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Are we the first advanced civilization to have emerged on Earth? Or is it possible that others have done so, millions of years in the past, and we simply don’t know it because there is no longer any surviving evidence for it? After all, most signs of human presence disappear within ‘just’ 10,000 years – the blink of an eye in terms of the age of the planet.

Surprisingly, that is the question posed by a new peer-reviewed scientific paper published in the International Journal of Astrobiology, titled “The Silurian hypothesis: would it be possible to detect an industrial civilization in the geological record?“. The name of the paper is a tongue-in-cheek Doctor Who reference to the reptile-humanoids known as the Silurians, who in the cult science fiction show were once part of an advanced civilization on Earth during the Silurian period (some 400 million years ago).

The paper was born when physicist Adam Frank visited NASA’s Goddard Institute for Space Studies (GISS)  – an internationally renowned climate-science facility – with a proposal to study global warming from an “astrobiological perspective”: that is, asking whether any industrial civilization that arises on another planet will, through their own activity, trigger their own version of a climate shift.  But he was stopped in his tracks by NASA scientist Gavin A. Schmidt, who asked a question that he hadn’t considered: “How do you know we’re the only time there’s been a civilization on our own planet?”

It took me a few seconds to pick my jaw off the floor. I had certainly come into Gavin’s office prepared for eye rolls at the mention of “exo-civilizations.” But the civilizations he was asking about would have existed many millions of years ago. Sitting there, seeing Earth’s vast evolutionary past telescope before my mind’s eye, I felt a kind of temporal vertigo. “Yeah,” I stammered, “Could we tell if there’d been an industrial civilization that deep in time?”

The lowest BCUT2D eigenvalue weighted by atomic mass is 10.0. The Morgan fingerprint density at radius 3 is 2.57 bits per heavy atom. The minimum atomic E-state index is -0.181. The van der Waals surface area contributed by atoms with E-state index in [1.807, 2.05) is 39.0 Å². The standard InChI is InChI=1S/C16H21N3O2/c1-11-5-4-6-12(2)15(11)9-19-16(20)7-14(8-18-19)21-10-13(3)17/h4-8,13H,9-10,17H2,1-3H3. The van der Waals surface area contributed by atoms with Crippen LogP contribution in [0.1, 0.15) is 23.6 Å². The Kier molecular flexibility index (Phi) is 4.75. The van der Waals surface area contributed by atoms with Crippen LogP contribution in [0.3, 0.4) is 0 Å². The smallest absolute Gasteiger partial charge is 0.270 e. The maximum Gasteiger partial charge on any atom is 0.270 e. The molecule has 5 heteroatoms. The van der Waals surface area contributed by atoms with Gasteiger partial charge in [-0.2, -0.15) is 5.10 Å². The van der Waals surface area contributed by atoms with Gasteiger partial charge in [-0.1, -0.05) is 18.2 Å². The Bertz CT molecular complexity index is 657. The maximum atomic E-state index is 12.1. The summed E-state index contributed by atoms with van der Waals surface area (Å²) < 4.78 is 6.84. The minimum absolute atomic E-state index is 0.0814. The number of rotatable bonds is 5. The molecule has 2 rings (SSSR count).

We never got back to aliens… Though neither of us could see it at that moment, Gavin’s penetrating question opened a window not just onto Earth’s past, but also onto our own future.

However, Schmidt’s penetrating question is not exactly easy to answer. We are used to thinking about discovering a lost civilization by finding things like a city hidden in the jungle, or artifacts on the floor of the sea. But, as mentioned earlier, these sorts of things only last for periods measured in thousands of years, if we’re lucky. Once we start looking back on the scale of millions of years, we encounter a major problem when we’re looking for things that existed on the surface of the Earth: geological upheaval.

The geologic record doesn’t go back past what’s called the Quaternary period 2.6 million years ago. For example, the oldest large-scale stretch of ancient surface lies in the Negev Desert. It’s “just” 1.8 million years old—older surfaces are mostly visible in cross section via something like a cliff face or rock cuts. Go back much farther than the Quaternary and everything has been turned over and crushed to dust.